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Why Does the Stock Market Fluctuate?

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  • Robert B. Barsky
  • J. Bradford De Long

Abstract

Major long-run swings in the U. S. stock market over the past century are broadly consistent with a model driven by changes in current and expected future dividends in which investors must estimate the time-varying long-run dividend growth rate. Such an estimated long-run growth rate resembles a long distributed lag on past dividend growth, and is highly correlated with the level of dividends. Prices therefore respond more than proportionately to long-run movements in dividends. The time-varying component of dividend growth need not be detectable in the dividend data for it to have large effects on stock prices.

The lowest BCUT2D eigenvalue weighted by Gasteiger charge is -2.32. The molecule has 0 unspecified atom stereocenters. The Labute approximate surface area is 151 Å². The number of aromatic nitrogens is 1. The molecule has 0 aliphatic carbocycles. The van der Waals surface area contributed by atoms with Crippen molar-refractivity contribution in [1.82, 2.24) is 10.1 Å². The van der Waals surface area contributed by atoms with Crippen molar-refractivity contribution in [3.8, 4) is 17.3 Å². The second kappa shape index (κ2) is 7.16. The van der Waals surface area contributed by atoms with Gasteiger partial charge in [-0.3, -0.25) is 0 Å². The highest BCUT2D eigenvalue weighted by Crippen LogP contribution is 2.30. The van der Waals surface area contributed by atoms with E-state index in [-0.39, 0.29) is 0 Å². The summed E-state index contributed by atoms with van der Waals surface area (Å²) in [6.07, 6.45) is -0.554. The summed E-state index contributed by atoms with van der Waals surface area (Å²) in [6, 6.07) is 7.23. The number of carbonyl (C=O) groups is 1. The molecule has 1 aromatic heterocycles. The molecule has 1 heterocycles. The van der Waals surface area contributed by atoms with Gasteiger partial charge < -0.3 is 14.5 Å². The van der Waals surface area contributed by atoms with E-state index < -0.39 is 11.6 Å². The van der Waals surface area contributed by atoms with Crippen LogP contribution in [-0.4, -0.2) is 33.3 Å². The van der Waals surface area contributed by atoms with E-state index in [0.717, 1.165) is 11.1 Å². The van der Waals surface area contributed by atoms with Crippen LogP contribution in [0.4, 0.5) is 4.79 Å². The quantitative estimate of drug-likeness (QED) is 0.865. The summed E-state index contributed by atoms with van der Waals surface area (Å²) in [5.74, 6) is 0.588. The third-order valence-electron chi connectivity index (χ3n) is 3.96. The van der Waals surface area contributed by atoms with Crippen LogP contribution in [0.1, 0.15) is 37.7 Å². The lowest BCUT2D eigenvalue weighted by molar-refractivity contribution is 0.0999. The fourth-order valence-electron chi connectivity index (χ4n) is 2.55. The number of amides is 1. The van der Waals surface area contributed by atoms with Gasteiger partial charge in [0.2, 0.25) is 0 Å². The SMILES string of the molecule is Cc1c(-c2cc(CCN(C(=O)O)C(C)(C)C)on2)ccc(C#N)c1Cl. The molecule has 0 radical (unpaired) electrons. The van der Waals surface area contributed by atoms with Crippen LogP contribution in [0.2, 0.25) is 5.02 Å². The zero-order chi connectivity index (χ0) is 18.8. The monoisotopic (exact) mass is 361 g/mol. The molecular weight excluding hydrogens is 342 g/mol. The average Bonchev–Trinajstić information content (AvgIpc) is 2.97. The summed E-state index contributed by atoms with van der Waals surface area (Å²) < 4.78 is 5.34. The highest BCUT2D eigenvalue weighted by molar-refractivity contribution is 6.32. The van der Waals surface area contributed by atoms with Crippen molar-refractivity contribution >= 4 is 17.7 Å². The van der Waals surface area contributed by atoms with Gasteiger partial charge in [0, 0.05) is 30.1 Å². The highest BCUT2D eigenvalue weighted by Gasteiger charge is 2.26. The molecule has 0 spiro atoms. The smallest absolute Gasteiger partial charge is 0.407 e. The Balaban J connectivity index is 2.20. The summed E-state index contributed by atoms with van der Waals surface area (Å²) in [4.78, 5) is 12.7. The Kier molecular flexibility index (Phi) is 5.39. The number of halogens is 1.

Suggested Citation

  • Robert B. Barsky & J. Bradford De Long, 1993. "Why Does the Stock Market Fluctuate?," The Quarterly Journal of Economics, Oxford University Press, vol. 108(2), pages 291-311.
  • Handle: RePEc:oup:qjecon:v:108:y:1993:i:2:p:291-311.
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    References listed on IDEAS

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